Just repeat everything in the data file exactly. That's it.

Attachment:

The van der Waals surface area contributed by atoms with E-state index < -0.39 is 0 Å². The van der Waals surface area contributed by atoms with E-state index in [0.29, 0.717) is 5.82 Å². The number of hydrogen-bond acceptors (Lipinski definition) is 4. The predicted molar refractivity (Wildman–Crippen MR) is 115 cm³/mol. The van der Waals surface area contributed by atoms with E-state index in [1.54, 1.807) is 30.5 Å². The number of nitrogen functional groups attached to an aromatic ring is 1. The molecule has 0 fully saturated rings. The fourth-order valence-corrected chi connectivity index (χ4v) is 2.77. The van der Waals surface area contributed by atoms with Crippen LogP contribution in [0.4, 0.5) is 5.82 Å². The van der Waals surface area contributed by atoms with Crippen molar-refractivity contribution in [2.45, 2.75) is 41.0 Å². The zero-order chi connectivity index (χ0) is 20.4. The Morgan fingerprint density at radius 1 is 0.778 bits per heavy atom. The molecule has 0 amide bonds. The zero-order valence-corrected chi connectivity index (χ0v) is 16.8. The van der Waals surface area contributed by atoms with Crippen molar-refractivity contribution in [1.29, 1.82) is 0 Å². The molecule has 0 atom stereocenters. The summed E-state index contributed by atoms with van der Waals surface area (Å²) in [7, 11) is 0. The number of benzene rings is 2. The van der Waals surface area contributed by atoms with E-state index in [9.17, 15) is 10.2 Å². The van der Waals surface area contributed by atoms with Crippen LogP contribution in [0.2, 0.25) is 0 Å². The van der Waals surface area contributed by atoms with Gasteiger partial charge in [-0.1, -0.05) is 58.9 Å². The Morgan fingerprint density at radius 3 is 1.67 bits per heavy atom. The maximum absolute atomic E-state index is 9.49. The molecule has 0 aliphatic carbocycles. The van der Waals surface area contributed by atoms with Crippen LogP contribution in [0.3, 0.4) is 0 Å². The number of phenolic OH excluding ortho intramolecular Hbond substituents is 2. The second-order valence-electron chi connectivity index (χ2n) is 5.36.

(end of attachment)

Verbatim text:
The van der Waals surface area contributed by atoms with E-state index < -0.39 is 0 Å². The van der Waals surface area contributed by atoms with E-state index in [0.29, 0.717) is 5.82 Å². The number of hydrogen-bond acceptors (Lipinski definition) is 4. The predicted molar refractivity (Wildman–Crippen MR) is 115 cm³/mol. The van der Waals surface area contributed by atoms with E-state index in [1.54, 1.807) is 30.5 Å². The number of nitrogen functional groups attached to an aromatic ring is 1. The molecule has 0 fully saturated rings. The fourth-order valence-corrected chi connectivity index (χ4v) is 2.77. The van der Waals surface area contributed by atoms with Crippen LogP contribution in [0.4, 0.5) is 5.82 Å². The van der Waals surface area contributed by atoms with Crippen molar-refractivity contribution in [2.45, 2.75) is 41.0 Å². The zero-order chi connectivity index (χ0) is 20.4. The Morgan fingerprint density at radius 1 is 0.778 bits per heavy atom. The molecule has 0 amide bonds. The zero-order valence-corrected chi connectivity index (χ0v) is 16.8. The van der Waals surface area contributed by atoms with Crippen molar-refractivity contribution in [1.29, 1.82) is 0 Å². The molecule has 0 atom stereocenters. The summed E-state index contributed by atoms with van der Waals surface area (Å²) in [7, 11) is 0. The number of benzene rings is 2. The van der Waals surface area contributed by atoms with E-state index in [9.17, 15) is 10.2 Å². The van der Waals surface area contributed by atoms with Crippen LogP contribution in [0.2, 0.25) is 0 Å². The van der Waals surface area contributed by atoms with Gasteiger partial charge in [-0.1, -0.05) is 58.9 Å². The Morgan fingerprint density at radius 3 is 1.67 bits per heavy atom. The maximum absolute atomic E-state index is 9.49. The molecule has 0 aliphatic carbocycles. The van der Waals surface area contributed by atoms with Crippen LogP contribution in [0.3, 0.4) is 0 Å². The number of phenolic OH excluding ortho intramolecular Hbond substituents is 2. The second-order valence-electron chi connectivity index (χ2n) is 5.36.